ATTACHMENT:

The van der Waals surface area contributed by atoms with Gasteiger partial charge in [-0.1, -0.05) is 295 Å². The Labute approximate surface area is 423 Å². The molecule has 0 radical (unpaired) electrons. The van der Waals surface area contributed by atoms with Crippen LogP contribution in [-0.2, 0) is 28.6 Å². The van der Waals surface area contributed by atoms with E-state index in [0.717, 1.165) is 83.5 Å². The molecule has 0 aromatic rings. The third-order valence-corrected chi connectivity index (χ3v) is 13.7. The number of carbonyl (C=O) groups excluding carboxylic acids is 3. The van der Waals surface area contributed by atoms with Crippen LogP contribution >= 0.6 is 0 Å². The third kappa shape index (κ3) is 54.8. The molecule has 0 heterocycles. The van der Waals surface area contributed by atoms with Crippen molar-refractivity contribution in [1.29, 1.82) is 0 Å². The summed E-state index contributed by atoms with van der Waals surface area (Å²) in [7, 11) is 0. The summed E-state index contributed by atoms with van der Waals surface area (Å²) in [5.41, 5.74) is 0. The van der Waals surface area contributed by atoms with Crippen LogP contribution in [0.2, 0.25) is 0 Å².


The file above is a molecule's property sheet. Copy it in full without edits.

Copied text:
The van der Waals surface area contributed by atoms with Gasteiger partial charge in [-0.1, -0.05) is 295 Å². The Labute approximate surface area is 423 Å². The molecule has 0 radical (unpaired) electrons. The van der Waals surface area contributed by atoms with Crippen LogP contribution in [-0.2, 0) is 28.6 Å². The van der Waals surface area contributed by atoms with E-state index in [0.717, 1.165) is 83.5 Å². The molecule has 0 aromatic rings. The third-order valence-corrected chi connectivity index (χ3v) is 13.7. The number of carbonyl (C=O) groups excluding carboxylic acids is 3. The van der Waals surface area contributed by atoms with Crippen LogP contribution >= 0.6 is 0 Å². The third kappa shape index (κ3) is 54.8. The molecule has 0 heterocycles. The van der Waals surface area contributed by atoms with Crippen molar-refractivity contribution in [1.29, 1.82) is 0 Å². The summed E-state index contributed by atoms with van der Waals surface area (Å²) in [7, 11) is 0. The summed E-state index contributed by atoms with van der Waals surface area (Å²) in [5.41, 5.74) is 0. The van der Waals surface area contributed by atoms with Crippen LogP contribution in [0.2, 0.25) is 0 Å².